For news organizations, the promise of VR has been marred by a handful of challenges that have so far made it difficult to justify wholesale investment in the technology.
That’s clear from a new report from the Reuters Institute for the Study of Journalism that takes an in-depth look at the state of VR news in 2017. The conclusion: despite some earnest early efforts among news organizations, widespread adoption of the technology among consumers is still years away.
“VR has emerged from its early experimentation phase and is now bedding down in news organizations as they address the challenges of content and user experience,” writes Zillah Watson, the report’s author, who has also headed up BBC’s own VR efforts. “But it is still some years from what it could become — in the same way that, ten years ago, no one could have foreseen the role today of social media.”
So what’s holding things back? Watson, who talked to 20 sources from news organizations at different stages of investment in VR, cites a few persistent challenges:
VR is held back by lukewarm consumer adoption.
True consumer-grade virtual reality tech is still a relatively new technology and, as a result, is inaccessible by the vast majority of people. While the likes of The New York Times and the Financial Times have helped this along by offering subscribers inexpensive, smartphone-compatible headsets, the tech’s penetration is ultimately in the hands of tech companies like Google and Facebook, which are improving the technology and bringing down prices. Martin Heller, head of video innovation at Die Welt, said that widespread adoption of VR is still at least three to four years away.
Technical limitations are also an issue on the production side. While cheaper VR-enabed cameras have lowered the barrier to entry, VR production is still held back a lack of standards and an overabundance of walled gardens that complicate the process of developing for multiple platforms. For smaller news organizations, these factors have made investing in the tech a non-starter.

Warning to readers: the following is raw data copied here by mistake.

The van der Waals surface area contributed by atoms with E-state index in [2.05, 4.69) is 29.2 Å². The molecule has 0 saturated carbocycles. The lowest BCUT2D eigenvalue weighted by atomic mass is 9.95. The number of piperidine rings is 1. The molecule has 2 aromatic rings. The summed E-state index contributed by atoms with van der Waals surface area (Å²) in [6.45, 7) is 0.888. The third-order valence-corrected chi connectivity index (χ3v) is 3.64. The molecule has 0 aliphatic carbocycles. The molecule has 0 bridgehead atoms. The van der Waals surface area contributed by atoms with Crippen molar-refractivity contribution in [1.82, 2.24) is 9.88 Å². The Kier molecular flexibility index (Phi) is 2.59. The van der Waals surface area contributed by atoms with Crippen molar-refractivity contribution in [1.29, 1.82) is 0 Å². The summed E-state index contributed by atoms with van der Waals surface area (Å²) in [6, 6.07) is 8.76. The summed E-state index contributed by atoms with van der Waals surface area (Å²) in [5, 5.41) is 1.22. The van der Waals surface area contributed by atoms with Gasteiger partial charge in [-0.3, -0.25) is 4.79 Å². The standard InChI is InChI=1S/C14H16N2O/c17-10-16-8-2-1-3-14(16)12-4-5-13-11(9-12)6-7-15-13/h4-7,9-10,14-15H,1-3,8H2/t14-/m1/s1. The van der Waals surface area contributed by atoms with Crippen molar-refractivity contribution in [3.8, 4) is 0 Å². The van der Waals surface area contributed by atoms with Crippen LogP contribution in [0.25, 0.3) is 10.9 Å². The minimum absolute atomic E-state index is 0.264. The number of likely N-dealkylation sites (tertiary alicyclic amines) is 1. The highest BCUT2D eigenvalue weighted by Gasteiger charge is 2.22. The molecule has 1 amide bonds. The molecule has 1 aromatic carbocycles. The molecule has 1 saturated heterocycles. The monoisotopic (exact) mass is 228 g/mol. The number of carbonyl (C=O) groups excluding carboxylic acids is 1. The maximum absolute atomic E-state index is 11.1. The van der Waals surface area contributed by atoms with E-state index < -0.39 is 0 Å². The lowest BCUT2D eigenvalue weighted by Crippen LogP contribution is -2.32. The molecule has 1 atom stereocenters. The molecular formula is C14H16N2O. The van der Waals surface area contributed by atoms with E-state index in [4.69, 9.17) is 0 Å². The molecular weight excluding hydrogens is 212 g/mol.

A lot of VR content is uncompelling.
Multiple people that Watson spoke to said that, while news organizations are using VR to experiment with new ways of telling stories, there isn’t enough content to make the technology compelling to many people. While some news organizations have gone beyond high-end documentaries in VR, most are still firing out what stories work best in the format. “I’m afraid that more and more people in news organizations use 360 for stories that are not interesting. Bad content will keep people away from watching it,” said Max Boenke, head of video at Berliner Morgenpost.
One thing many agree on, though, is that a video has to make sense for VR. Jason Farkas, CNN’s president of premium content, said that 360 video in particular needs to pass what he calls the “witness test”: “Is this a story where presence in the room, or the city, or the square helps you understand the story more deeply?”
VR still has a monetization problem.
One of the most vital open questions for VR is how news organizations will make any money from it. So far, most news organizations have embraced either partnerships with tech companies or branded content deals with advertisers to fund their VR projects — but neither model feels like a viable longterm answer to the monetization question. The equation could change as VR wins over more consumers, however, making advertising a more compelling option.
Despite these issues, news organizations are still pushing ahead with creating VR content, in part because doing so helps brand them as innovative and forward thinking, as Watson writes.
Forward-thinking organizations want to be positioned to embrace it and don’t want a repeat of how they were left behind by the Web. And to the extent that such tech experimentation is seen as important for the brands, simply doing it could be seen as a success in itself.